FIGS. 8 and 9 show the mechanism for the preferred embodiment of FIG. 6 that engages and disengages the half nut 18 to the lead screw 15 through rotation of the pump door latch 48 and latch stem 62. The lead screw 15 is mounted on a carriage 64 (the carriage 64 mounted to the pump casing 7) so as to be parallel with latch stem 62. The half nut 18 is attached to the slide 22. In FIG. 8, when the pump door latch 48 is moved to lock the pump door 36, it also rotates latch stem 62 to disengage cam 63 from nut lever 68, and moves the half nut 18 to engage the lead screw 15. The spring 66 is anchored to the half nut 18 and to the slide 22 as shown. Spring 66 holds the half nut 18 to the right side of the axis X when the cam 63 releases the nut lever 68, thereby holding the half nut 18 in the engaged position.
Likewise, in FIG. 9, when the pump door latch 48 is rotated away from the pump door 36 to unlock the pump door 36, it also turns the latch stem 62. Cam 63 consequently pushes down on the nut lever 68 and, hence moves the half nut 18, to the disengaged position, where it is held on the left side of the axis X by the spring 66. This releases the slide 22 to move to any position along the slide rail 72 when pushed by the plunger stem 21 of syringe 12. The lead screw 15, latch stem 62, the slide 22 and the half nut 18 are all preferably sealed internal components to the pump 5 and are not accessed by the user.
A buttress thread is preferably used for the lead screw 15 and the half nut 18, since the lead screw 15 engages and pushes the half nut 18 only in one direction. The wear components e.g., the lead screw 15 and the half nut 18 are preferably coated with a low friction, wear resistant coating to prolong life and to reduce power required to drive the infusion pump 5.
FIGS. 8 and 9 also show how the amount of medication 24 remaining in the syringe 12 can be determined by the processing circuitry 200 at any given time. A light source, LED 207 is mounted on the slide 22. An optical linear sensor 208 is fixedly mounted to the carriage 64. The position of the slide 22 can be accurately measured at any moment by the optical linear sensor 208 by determining location of the LED 207 relative to the sensor 208. The position of the slide 22 also determines the position of the plunger 20. Since the diameter and position of the syringe 12 are known, based on the position of the slide 22, the amount of medication 24 remaining in the syringe 12 can also be determined by the processing circuitry 200 as described herein.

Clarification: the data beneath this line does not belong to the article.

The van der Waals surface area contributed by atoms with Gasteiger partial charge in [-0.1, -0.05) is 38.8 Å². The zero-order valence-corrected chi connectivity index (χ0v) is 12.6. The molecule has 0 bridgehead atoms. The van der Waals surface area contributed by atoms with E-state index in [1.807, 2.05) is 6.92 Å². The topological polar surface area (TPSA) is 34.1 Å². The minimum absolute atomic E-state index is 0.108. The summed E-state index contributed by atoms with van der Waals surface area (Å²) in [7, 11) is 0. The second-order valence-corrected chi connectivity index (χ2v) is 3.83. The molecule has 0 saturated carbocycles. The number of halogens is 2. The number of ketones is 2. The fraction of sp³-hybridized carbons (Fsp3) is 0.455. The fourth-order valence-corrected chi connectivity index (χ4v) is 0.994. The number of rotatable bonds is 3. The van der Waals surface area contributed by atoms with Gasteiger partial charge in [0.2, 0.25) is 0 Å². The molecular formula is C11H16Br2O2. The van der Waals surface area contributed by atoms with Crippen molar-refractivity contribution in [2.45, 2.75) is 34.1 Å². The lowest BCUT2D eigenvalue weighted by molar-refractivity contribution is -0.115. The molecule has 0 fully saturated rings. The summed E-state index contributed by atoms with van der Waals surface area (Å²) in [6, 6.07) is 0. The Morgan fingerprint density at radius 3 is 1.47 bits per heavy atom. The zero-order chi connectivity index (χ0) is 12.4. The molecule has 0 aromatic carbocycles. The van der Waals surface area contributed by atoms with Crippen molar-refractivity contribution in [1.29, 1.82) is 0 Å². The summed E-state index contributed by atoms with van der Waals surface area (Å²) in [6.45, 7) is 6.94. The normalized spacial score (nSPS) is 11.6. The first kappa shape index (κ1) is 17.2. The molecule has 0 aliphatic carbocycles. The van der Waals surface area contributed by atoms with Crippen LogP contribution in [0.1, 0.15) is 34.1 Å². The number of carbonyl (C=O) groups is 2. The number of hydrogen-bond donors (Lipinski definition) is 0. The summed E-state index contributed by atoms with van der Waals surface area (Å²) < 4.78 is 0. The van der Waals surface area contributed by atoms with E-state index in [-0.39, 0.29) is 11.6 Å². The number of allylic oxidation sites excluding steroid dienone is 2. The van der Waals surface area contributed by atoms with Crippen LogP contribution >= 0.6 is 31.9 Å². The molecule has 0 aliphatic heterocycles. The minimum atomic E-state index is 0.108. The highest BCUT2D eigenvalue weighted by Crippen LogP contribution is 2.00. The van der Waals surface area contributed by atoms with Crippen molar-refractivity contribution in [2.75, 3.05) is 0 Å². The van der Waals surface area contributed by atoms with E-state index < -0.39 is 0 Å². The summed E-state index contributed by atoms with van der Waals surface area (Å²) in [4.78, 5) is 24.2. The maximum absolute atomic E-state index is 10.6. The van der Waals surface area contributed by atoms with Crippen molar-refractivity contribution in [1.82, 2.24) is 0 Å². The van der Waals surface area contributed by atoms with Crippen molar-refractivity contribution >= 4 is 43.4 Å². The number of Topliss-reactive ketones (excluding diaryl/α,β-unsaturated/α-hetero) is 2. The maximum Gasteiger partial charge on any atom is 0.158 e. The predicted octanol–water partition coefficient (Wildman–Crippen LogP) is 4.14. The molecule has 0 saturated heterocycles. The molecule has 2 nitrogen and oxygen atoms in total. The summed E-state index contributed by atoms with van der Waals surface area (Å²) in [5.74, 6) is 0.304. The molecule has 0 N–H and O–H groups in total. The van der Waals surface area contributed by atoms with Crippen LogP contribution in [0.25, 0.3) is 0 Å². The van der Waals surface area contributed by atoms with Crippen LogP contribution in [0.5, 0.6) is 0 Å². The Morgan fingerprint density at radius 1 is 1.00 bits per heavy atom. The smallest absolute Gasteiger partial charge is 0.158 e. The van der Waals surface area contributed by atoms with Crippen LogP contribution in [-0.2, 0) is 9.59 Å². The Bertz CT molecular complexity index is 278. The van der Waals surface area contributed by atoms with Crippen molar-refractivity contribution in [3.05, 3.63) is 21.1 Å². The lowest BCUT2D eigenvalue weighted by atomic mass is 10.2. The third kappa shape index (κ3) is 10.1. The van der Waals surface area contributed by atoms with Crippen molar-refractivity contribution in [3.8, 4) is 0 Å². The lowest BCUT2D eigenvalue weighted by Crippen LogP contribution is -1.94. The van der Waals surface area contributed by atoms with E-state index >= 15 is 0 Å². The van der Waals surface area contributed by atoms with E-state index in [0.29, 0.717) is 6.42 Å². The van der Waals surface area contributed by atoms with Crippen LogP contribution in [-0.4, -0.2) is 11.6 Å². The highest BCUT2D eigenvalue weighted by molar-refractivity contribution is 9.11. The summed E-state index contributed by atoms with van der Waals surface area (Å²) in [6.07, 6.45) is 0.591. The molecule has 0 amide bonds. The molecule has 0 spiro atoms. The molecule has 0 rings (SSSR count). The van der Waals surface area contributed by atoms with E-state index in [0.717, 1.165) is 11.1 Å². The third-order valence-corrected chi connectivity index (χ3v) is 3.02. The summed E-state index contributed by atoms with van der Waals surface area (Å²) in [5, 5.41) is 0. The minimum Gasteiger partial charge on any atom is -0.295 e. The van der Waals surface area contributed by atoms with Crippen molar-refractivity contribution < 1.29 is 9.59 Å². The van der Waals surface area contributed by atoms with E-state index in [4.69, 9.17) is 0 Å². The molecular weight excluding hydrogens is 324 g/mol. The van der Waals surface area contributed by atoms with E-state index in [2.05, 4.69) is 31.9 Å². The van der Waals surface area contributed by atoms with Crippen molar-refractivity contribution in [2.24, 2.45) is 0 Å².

Referring now to FIG. 11, a syringe 12 for use with the infusion pump 5 is shown. The syringe 12 includes a plunger 20 which preferably includes a generally elongated, “cup-shaped” plunger stem 21 and a dispensing tip 25. In FIG. 10 the plunger stem 21 contacts the slide 22 so that the slide 22 may push the plunger stem 21 when engaged by the half nut 18 and urged by the lead screw 15. The plunger stem 21 is preferably cup-shaped so that the lead screw 15 may reside within the cavity created by the plunger stem 21, without exerting any pressure on the plunger 20 or the plunger stem 21. The slide 22 includes an aperture 23 (see FIGS. 8 and 9), larger than the diameter of the lead screw 15, such that the lead screw 15 passes through the slide 22 to engage the half nut 18 and the gear train 28. Upon installation of the syringe 12 in the interior infusion port 50 of the pump casing 7, the plunger 20 normally advances the slide 22 axially away from the exterior infusion port 46 along the slide rail 72. The slide 22 is free to move, because, when the pump door 36 is open, the half nut 18 is rotated out of engagement with the lead screw 15.
In operation, the patient primes the infusion pump 5 to remove air from the infusion path 14 by depressing the priming button 44 until the infusion path 14 is free from air bubbles. In priming mode, the motor 10 drives medication 24 along the infusion path 14 until the patient is satisfied that the infusion path 14 is clear of air. Once the infusion pump 5 is primed the device is ready for programmed operation for a basal rate or bolus operation depending on the patient's requirements.
In programmed operation, the motor 10 causes the lead screw 15 to rotate by means of the gear train 28. When the half nut 18 engages the lead screw 15 and the lead screw 15 is driven by the motor 10, the rotation of the lead screw 15 moves the half nut 18 and the slide 22 traverses the slide rail 72 pushing the plunger 20 of the syringe 12. This causes delivery of medication 24 at the distal end 26 of the syringe 12. An infusion path 14 is linked to exterior infusion port 46 to deliver the medication 24 to a patient.
Referring now to FIGS. 12a and 12 b, a block diagram of processing circuitry 200 of the preferred embodiment of the infusion pump 5 is shown. Processing circuitry 200 includes: processor 220, power section 205, force sensor section 225, position sensor section 245, motor drive section 270, as well as additional interface and signal conditioning circuitry described hereinafter.
Power section 205 preferably includes three sources of power for the infusion pump 5, although other embodiments may utilize different power configurations. In the preferred embodiment of FIGS. 12a and 12 b Vbatt1 and Vbatt2 (power cells 70 in FIG. 1) are each preferably 2 silver oxide batteries in series. Vlithium is a backup source when Vbatt1 and Vbatt2 are low or are being replaced. Power section 205 is connected to the processing circuitry 200 by diode 212. Vlithium provides enough power to keep the system clock circuit 288 running. Vbatt1 provides power to the 3.3 Volt DC-DC regulator 214. The regulator 214 provides 3.3V to the processing circuitry 200 with the exception of the LCD module 218. Vbatt2 provides power to the motor drive 272 and the LCD module 218. The processor 220 switches the 3.3V power to the various sub-systems as they require power.